Do you need a shareholders agreement?

What is a shareholders agreement?

 

A shareholders’ agreement is a legal document that outlines the rights, responsibilities, and obligations of the shareholders within a company. It is a private contract amongst the shareholders and is not required by law, but can detail how a company will be run.

This is unlike the company’s articles of association, which are a public document and a legal requirement for the formation of a company in England and Wales. But, do you need a shareholders agreement?

Outlined below are some key elements that a shareholders agreement can include:

Management and decision-making:

The agreement may specify the day to day running of the business, as well as how major decisions are to be made within the company. This could include shareholders voting procedures and the powers of each shareholder.

Share transfer restrictions:

Shareholders agreement often include provisions restricting the transfer of shares to third parties without the consent of other shareholders. This is to maintain control and ensure that existing shareholders have a say in who becomes a shareholder.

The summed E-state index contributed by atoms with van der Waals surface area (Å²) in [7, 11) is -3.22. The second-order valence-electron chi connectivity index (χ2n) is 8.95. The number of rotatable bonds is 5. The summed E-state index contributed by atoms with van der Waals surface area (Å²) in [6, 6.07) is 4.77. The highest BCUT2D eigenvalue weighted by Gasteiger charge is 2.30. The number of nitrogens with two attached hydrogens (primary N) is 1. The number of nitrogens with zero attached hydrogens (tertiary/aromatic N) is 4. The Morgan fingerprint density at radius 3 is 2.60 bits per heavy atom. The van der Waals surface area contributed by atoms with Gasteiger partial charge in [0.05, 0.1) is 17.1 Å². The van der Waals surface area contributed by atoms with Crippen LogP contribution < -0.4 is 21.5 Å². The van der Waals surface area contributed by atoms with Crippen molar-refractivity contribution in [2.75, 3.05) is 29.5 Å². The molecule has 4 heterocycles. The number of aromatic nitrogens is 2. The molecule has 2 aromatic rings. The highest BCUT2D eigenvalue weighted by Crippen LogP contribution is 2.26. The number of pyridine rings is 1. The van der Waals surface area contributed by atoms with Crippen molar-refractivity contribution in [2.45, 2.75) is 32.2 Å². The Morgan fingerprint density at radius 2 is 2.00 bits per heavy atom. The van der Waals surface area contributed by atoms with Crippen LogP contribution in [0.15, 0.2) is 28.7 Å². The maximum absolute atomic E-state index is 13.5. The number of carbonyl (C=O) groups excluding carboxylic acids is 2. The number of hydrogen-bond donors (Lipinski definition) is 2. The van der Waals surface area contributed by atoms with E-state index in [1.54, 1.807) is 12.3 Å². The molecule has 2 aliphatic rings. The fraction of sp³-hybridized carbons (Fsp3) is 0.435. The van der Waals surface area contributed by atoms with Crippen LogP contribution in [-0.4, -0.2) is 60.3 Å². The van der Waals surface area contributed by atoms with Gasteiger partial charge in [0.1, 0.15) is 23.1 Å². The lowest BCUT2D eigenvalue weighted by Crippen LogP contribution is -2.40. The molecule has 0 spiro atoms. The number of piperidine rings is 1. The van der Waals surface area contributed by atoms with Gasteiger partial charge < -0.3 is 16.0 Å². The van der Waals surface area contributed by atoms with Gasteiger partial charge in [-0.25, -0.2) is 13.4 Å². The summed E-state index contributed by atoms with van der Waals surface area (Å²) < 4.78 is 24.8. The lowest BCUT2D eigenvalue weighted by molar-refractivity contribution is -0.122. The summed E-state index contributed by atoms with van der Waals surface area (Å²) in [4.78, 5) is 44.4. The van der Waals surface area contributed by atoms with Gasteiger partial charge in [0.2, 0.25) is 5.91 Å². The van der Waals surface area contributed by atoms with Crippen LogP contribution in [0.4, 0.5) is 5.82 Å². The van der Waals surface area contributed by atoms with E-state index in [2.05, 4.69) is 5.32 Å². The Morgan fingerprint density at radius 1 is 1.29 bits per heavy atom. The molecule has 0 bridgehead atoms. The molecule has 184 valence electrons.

Pre-emption rights:

Pre-emption rights give existing shareholders the right of first refusal to purchase any shares if a shareholder wishes to sell. This ensures that the shares are first offered to existing owners before being sold to outsiders.

Dividend policy:

The agreement may outline the company’s approach to paying dividends and how they will be distributed among shareholders.

Rights and obligations of shareholders:

An agreement normally details the rights, responsibilities, and obligations of each shareholder. This may include issues such as non-compete clauses, confidentiality, and dispute resolution mechanisms.

Management and board composition:

An agreement can specify the composition of the board of directors, the appointment and removal of directors, and the powers and responsibilities of the board.

Exit strategies: